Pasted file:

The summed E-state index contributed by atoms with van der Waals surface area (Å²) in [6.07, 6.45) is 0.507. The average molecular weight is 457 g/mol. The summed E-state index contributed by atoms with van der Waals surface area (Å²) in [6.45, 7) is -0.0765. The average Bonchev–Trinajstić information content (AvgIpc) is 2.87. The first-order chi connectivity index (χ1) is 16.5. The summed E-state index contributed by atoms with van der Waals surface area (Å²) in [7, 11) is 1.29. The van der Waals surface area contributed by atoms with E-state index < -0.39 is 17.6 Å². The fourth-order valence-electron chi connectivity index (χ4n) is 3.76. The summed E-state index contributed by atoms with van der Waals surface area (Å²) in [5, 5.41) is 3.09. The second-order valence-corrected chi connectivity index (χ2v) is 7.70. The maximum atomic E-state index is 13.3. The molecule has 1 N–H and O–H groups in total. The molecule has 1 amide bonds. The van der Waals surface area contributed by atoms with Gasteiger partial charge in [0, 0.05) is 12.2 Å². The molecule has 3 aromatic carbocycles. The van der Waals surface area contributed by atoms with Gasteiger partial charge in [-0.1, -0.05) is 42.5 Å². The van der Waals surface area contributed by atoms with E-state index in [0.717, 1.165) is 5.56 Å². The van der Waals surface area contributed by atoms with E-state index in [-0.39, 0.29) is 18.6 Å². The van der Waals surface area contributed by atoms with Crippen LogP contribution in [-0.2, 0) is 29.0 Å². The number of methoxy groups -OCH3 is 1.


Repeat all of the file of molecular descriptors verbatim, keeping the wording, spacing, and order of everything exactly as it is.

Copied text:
The summed E-state index contributed by atoms with van der Waals surface area (Å²) in [6.07, 6.45) is 0.507. The average molecular weight is 457 g/mol. The summed E-state index contributed by atoms with van der Waals surface area (Å²) in [6.45, 7) is -0.0765. The average Bonchev–Trinajstić information content (AvgIpc) is 2.87. The first-order chi connectivity index (χ1) is 16.5. The summed E-state index contributed by atoms with van der Waals surface area (Å²) in [7, 11) is 1.29. The van der Waals surface area contributed by atoms with E-state index < -0.39 is 17.6 Å². The fourth-order valence-electron chi connectivity index (χ4n) is 3.76. The summed E-state index contributed by atoms with van der Waals surface area (Å²) in [5, 5.41) is 3.09. The second-order valence-corrected chi connectivity index (χ2v) is 7.70. The maximum atomic E-state index is 13.3. The molecule has 1 N–H and O–H groups in total. The molecule has 1 amide bonds. The van der Waals surface area contributed by atoms with Gasteiger partial charge in [0, 0.05) is 12.2 Å². The molecule has 3 aromatic carbocycles. The van der Waals surface area contributed by atoms with Gasteiger partial charge in [-0.1, -0.05) is 42.5 Å². The van der Waals surface area contributed by atoms with E-state index in [0.717, 1.165) is 5.56 Å². The van der Waals surface area contributed by atoms with E-state index in [-0.39, 0.29) is 18.6 Å². The van der Waals surface area contributed by atoms with Crippen LogP contribution in [-0.2, 0) is 29.0 Å². The number of methoxy groups -OCH3 is 1.